Few Floridians mourned.  On January 24, 1989, at exactly seven o'clock, disc jockeys all over the state played the sound of bacon frying.  As if exorcising a demon from their midst, more than a thousand sign-holding demonstrators outside Florida State Prison at Raiford cheered when word came that Bundy was dead. 

This is one of many death row stories that won't be featured on the CNN television show.
   

Tuesday, May 30, 2017

Review: Crime Buff's Guide to Outlaw Los Angeles

Crime Buff's Guide to Outlaw Los Angeles

Ron Franscell
WildBlue Press, 2017

Review by Robert A. Waters

In the city of dreams, nightmares haunt its sad streets like a plague. For everyone who makes it big, thousands, maybe millions, fail. Most do not revert to crime, but Crime Buff's Guide to Outlaw Los Angeles describes several hundred who did. There's the brutal, the wacky, and the mysterious crimes solved and unsolved. And, as an added bonus for the visitor or researcher, you can turn on your GPS and head directly to where these murders unfolded.

Los Angeles is unlike most cities. It was built on fantasy, and continues to enthrall the masses in the heartland. Film stars live in mansions while ghettoes steam like volcanoes ready to explode. But whether you live the high life or the low life, almost everyone seems dependent on some form of illicit drug.

Even the stars who have fame and ka-trillions of dollars can't seem to hold their lives together. The first story in Outlaw Los Angeles describes the murder of Lana Clarkson. A waitress at a high end bar, the House of Blues, Clarkson's dreams of movie stardom was fading with each passing year. So when music mogul Phil Spector entered the restaurant, Clarkson may have felt a spark of hope. When he insisted that she come home with him, she did so. Sometime during the night, a gunshot rang out and Lana Clarkson ate a .38-caliber slug. After two trials, Spector was convicted of second-degree murder. It turns out that the world-famous music producer hated being alone, and may have killed Clarkson because she saw how weird he was and wanted to leave.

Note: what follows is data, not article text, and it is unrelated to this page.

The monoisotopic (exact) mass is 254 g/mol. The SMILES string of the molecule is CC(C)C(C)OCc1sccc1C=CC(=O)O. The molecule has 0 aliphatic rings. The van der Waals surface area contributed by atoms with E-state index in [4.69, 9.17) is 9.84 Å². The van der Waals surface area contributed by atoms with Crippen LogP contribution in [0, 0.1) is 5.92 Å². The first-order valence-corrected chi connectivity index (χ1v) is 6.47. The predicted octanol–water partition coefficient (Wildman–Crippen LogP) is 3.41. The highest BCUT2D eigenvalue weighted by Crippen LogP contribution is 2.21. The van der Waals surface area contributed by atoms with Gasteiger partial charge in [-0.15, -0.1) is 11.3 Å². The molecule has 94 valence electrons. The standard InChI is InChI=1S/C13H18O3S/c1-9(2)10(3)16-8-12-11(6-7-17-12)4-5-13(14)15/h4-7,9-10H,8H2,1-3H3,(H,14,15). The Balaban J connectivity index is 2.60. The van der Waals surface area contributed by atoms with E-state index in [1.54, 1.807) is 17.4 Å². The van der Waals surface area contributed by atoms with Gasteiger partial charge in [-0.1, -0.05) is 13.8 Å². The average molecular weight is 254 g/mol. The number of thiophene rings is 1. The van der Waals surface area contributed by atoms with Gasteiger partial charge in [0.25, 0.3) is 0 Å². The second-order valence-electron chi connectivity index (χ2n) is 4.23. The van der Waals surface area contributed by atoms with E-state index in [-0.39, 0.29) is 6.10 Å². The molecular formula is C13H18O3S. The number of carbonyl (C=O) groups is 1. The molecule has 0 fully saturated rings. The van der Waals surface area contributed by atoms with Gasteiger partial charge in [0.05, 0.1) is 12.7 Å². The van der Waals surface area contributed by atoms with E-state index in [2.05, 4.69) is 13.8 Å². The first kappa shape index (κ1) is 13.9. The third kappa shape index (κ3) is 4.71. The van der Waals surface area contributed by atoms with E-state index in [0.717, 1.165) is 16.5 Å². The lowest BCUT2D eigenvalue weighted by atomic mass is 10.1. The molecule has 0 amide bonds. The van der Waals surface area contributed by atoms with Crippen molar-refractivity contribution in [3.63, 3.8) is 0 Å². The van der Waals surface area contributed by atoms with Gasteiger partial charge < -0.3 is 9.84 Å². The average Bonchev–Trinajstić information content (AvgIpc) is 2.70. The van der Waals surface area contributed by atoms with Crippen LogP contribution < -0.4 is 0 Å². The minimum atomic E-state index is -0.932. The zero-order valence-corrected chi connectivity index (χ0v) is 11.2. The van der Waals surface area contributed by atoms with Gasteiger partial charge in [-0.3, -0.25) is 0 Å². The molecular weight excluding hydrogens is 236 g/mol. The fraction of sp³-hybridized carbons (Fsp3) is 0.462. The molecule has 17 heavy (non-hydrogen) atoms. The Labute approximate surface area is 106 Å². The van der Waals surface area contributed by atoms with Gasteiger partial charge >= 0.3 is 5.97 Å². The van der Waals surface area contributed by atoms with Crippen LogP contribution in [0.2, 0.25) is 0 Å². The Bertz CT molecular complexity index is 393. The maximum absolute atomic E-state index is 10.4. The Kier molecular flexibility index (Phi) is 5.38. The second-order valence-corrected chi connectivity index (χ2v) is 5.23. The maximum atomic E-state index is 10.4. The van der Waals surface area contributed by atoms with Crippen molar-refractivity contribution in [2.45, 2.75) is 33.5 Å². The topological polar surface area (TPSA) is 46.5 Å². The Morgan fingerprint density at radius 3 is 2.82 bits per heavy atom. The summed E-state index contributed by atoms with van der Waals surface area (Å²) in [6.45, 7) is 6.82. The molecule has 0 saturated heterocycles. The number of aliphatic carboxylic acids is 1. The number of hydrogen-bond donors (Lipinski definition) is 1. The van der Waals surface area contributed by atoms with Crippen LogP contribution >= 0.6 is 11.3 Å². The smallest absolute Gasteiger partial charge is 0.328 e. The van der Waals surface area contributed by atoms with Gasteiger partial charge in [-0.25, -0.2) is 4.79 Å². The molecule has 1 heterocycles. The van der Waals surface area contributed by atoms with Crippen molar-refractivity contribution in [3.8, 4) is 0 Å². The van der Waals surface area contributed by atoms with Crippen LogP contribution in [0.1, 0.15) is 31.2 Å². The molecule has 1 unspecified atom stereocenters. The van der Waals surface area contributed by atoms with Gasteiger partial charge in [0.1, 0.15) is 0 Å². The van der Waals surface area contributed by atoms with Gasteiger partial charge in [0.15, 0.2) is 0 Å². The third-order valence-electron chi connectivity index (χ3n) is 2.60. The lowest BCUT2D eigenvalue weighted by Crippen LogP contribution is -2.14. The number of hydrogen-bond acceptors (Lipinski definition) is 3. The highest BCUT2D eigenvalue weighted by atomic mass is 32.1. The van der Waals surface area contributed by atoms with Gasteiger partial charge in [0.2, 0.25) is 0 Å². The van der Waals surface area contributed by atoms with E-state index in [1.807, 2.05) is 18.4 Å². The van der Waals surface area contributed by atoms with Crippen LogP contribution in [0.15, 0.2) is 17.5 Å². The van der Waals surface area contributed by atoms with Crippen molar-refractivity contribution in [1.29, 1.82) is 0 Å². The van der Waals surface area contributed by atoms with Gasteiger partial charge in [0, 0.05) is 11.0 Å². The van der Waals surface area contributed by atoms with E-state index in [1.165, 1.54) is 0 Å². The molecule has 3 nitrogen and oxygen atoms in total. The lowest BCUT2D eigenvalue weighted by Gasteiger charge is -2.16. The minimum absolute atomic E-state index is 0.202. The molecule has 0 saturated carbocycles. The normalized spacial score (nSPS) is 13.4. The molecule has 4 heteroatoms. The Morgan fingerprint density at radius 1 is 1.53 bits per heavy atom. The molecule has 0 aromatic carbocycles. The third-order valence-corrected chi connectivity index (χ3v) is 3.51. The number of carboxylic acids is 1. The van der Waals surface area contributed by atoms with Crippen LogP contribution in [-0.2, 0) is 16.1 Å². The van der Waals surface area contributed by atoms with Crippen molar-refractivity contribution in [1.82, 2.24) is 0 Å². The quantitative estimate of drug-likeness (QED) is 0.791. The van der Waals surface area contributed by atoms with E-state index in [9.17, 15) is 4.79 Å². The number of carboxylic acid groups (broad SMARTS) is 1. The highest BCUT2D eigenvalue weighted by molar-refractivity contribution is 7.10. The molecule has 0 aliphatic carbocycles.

When a celebrity dies, cover-ups are the norm. George Reeves, AKA Superman, committed suicide. Or did he? Gangster and serial wife-beater Johnny Stompanato was killed by Lana Turner's fourteen-year-old daughter, Cheryl Crane. Or was he? Marilyn Monroe overdosed. Or did she?

Some of the world's best defense attorneys seem to reside in LA for one purpose: to keep the stars out of prison. Robert “In Cold Blood” Blake was tried for killing his grifter wife, Bonnie Lee Bakley, but he was acquitted, leaving many questions unanswered. Michael Jackson beat the rap on child molestation charges.  O. J. Simpson's acquittal shook America but launched the careers of several lawyers. 

What happens when the world's biggest porn star becomes diseased and impotent? Since this is Hollywood, he turns to buying, selling, and using cocaine. Coke eats into bank accounts like cancer, so John Holmes soon became desperate for a quick cash fix. Cops accused him of setting up the robbery and brutal murders of his dealer and the dealer's cronies. Or did he commit the murders himself? We'll never know because Holmes was acquitted of the murders. But he wasn't acquitted of AIDS—he died of the disease a few years after his trial.

Serial killers flock to LA like vultures. The Hillside Stranglers. The Lonely Hearts Killer. Richard Ramirez, the Night Stalker. But one of the strangest was Rodney Alcala. A creepy-looking dude, he actually appeared on The Dating Game...and WON—while he was wanted for child-rape and attempted murder. Alcala eventually plea-bargained those charges down to 38 months. As soon as he was out on the streets, he assaulted a schoolgirl and served two more years behind bars. Before he was caught the final time, he had murdered seven women and girls. Alcala currently sits on California's unused Death Row.

Outlaw Los Angeles is one of those books you can't put down. Every page seems more interesting than the last, and when the reader finishes reading it, he wants to contact the author and ask for Outlaw Los Angeles II.